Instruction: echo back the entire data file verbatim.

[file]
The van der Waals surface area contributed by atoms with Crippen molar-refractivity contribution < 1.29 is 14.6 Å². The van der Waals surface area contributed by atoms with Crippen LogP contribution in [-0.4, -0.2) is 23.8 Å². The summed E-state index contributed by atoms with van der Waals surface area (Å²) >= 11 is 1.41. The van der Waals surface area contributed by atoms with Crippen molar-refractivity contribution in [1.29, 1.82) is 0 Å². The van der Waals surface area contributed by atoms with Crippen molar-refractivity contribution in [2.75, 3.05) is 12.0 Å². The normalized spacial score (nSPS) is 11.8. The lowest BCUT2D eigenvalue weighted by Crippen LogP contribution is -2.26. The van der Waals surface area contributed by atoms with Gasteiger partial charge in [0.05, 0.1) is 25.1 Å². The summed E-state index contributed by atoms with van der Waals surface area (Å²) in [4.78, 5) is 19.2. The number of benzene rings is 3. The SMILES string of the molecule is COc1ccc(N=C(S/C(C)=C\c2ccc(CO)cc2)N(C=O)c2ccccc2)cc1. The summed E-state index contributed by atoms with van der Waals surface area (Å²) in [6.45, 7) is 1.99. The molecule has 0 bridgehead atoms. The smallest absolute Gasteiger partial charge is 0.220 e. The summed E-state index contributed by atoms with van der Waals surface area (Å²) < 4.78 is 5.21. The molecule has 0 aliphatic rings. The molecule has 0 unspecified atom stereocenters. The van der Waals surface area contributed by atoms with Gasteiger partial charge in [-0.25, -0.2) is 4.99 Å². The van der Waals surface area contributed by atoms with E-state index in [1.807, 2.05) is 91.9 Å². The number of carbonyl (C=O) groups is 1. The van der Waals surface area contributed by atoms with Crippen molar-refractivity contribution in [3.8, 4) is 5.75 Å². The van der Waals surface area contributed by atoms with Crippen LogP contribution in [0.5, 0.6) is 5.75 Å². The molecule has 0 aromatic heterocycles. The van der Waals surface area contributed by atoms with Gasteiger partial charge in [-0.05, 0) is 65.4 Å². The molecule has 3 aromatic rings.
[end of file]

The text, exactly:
The van der Waals surface area contributed by atoms with Crippen molar-refractivity contribution < 1.29 is 14.6 Å². The van der Waals surface area contributed by atoms with Crippen LogP contribution in [-0.4, -0.2) is 23.8 Å². The summed E-state index contributed by atoms with van der Waals surface area (Å²) >= 11 is 1.41. The van der Waals surface area contributed by atoms with Crippen molar-refractivity contribution in [1.29, 1.82) is 0 Å². The van der Waals surface area contributed by atoms with Crippen molar-refractivity contribution in [2.75, 3.05) is 12.0 Å². The normalized spacial score (nSPS) is 11.8. The lowest BCUT2D eigenvalue weighted by Crippen LogP contribution is -2.26. The van der Waals surface area contributed by atoms with Gasteiger partial charge in [0.05, 0.1) is 25.1 Å². The summed E-state index contributed by atoms with van der Waals surface area (Å²) in [4.78, 5) is 19.2. The number of benzene rings is 3. The SMILES string of the molecule is COc1ccc(N=C(S/C(C)=C\c2ccc(CO)cc2)N(C=O)c2ccccc2)cc1. The summed E-state index contributed by atoms with van der Waals surface area (Å²) in [6.45, 7) is 1.99. The molecule has 0 bridgehead atoms. The smallest absolute Gasteiger partial charge is 0.220 e. The summed E-state index contributed by atoms with van der Waals surface area (Å²) < 4.78 is 5.21. The molecule has 0 aliphatic rings. The molecule has 0 unspecified atom stereocenters. The van der Waals surface area contributed by atoms with Gasteiger partial charge in [-0.25, -0.2) is 4.99 Å². The van der Waals surface area contributed by atoms with E-state index in [1.807, 2.05) is 91.9 Å². The number of carbonyl (C=O) groups is 1. The van der Waals surface area contributed by atoms with Crippen molar-refractivity contribution in [3.8, 4) is 5.75 Å². The van der Waals surface area contributed by atoms with Crippen LogP contribution in [0.5, 0.6) is 5.75 Å². The molecule has 0 aromatic heterocycles. The van der Waals surface area contributed by atoms with Gasteiger partial charge in [-0.05, 0) is 65.4 Å². The molecule has 3 aromatic rings.